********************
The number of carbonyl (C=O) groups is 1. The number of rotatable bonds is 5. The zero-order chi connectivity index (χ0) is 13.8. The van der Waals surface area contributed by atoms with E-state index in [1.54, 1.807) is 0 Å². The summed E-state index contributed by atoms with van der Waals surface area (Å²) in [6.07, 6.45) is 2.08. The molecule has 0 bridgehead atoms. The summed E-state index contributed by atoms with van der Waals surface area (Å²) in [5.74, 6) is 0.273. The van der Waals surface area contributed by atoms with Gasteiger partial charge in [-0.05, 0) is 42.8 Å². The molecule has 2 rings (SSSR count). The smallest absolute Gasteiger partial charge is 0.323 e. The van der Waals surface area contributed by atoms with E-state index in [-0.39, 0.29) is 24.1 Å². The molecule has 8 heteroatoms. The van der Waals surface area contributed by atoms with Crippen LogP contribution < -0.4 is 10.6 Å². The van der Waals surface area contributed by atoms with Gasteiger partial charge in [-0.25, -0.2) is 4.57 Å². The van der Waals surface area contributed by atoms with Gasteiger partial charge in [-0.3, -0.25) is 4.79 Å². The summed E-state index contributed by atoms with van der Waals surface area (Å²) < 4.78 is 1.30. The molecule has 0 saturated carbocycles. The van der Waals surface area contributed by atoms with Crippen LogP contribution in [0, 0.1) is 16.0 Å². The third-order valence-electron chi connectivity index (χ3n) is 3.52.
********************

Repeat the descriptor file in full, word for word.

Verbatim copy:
The number of carbonyl (C=O) groups is 1. The number of rotatable bonds is 5. The zero-order chi connectivity index (χ0) is 13.8. The van der Waals surface area contributed by atoms with E-state index in [1.54, 1.807) is 0 Å². The summed E-state index contributed by atoms with van der Waals surface area (Å²) in [6.07, 6.45) is 2.08. The molecule has 0 bridgehead atoms. The summed E-state index contributed by atoms with van der Waals surface area (Å²) in [5.74, 6) is 0.273. The van der Waals surface area contributed by atoms with Gasteiger partial charge in [-0.05, 0) is 42.8 Å². The molecule has 2 rings (SSSR count). The smallest absolute Gasteiger partial charge is 0.323 e. The van der Waals surface area contributed by atoms with E-state index in [-0.39, 0.29) is 24.1 Å². The molecule has 8 heteroatoms. The van der Waals surface area contributed by atoms with Crippen LogP contribution < -0.4 is 10.6 Å². The van der Waals surface area contributed by atoms with Gasteiger partial charge in [-0.25, -0.2) is 4.57 Å². The van der Waals surface area contributed by atoms with Gasteiger partial charge in [-0.3, -0.25) is 4.79 Å². The summed E-state index contributed by atoms with van der Waals surface area (Å²) < 4.78 is 1.30. The molecule has 0 saturated carbocycles. The van der Waals surface area contributed by atoms with Crippen LogP contribution in [0, 0.1) is 16.0 Å². The third-order valence-electron chi connectivity index (χ3n) is 3.52.